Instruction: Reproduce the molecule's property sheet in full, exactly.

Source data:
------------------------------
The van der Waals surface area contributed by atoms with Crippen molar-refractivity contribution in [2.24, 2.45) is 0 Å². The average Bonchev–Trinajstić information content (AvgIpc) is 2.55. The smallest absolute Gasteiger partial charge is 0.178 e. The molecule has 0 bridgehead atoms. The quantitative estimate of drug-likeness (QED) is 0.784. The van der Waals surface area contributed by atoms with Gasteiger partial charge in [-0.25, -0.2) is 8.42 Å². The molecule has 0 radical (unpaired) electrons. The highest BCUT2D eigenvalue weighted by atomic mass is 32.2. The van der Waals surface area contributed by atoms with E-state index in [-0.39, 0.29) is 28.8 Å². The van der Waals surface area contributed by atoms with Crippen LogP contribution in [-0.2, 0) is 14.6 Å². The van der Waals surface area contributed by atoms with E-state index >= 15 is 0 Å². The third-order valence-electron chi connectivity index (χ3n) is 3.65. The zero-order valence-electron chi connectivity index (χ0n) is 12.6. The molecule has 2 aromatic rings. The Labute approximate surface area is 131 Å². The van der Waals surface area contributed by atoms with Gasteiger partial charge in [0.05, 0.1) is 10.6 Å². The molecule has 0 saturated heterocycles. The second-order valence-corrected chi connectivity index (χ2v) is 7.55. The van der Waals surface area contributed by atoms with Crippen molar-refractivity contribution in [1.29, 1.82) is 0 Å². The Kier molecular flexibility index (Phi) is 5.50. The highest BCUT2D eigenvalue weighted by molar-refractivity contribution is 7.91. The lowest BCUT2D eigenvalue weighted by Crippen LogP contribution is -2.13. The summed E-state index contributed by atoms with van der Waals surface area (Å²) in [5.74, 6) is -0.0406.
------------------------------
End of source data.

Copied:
The van der Waals surface area contributed by atoms with Crippen molar-refractivity contribution in [2.24, 2.45) is 0 Å². The average Bonchev–Trinajstić information content (AvgIpc) is 2.55. The smallest absolute Gasteiger partial charge is 0.178 e. The molecule has 0 bridgehead atoms. The quantitative estimate of drug-likeness (QED) is 0.784. The van der Waals surface area contributed by atoms with Gasteiger partial charge in [-0.25, -0.2) is 8.42 Å². The molecule has 0 radical (unpaired) electrons. The highest BCUT2D eigenvalue weighted by atomic mass is 32.2. The van der Waals surface area contributed by atoms with E-state index in [-0.39, 0.29) is 28.8 Å². The van der Waals surface area contributed by atoms with Crippen LogP contribution in [-0.2, 0) is 14.6 Å². The van der Waals surface area contributed by atoms with E-state index >= 15 is 0 Å². The third-order valence-electron chi connectivity index (χ3n) is 3.65. The zero-order valence-electron chi connectivity index (χ0n) is 12.6. The molecule has 2 aromatic rings. The Labute approximate surface area is 131 Å². The van der Waals surface area contributed by atoms with Gasteiger partial charge in [0.05, 0.1) is 10.6 Å². The molecule has 0 saturated heterocycles. The second-order valence-corrected chi connectivity index (χ2v) is 7.55. The van der Waals surface area contributed by atoms with Crippen molar-refractivity contribution in [1.29, 1.82) is 0 Å². The Kier molecular flexibility index (Phi) is 5.50. The highest BCUT2D eigenvalue weighted by molar-refractivity contribution is 7.91. The lowest BCUT2D eigenvalue weighted by Crippen LogP contribution is -2.13. The summed E-state index contributed by atoms with van der Waals surface area (Å²) in [5.74, 6) is -0.0406.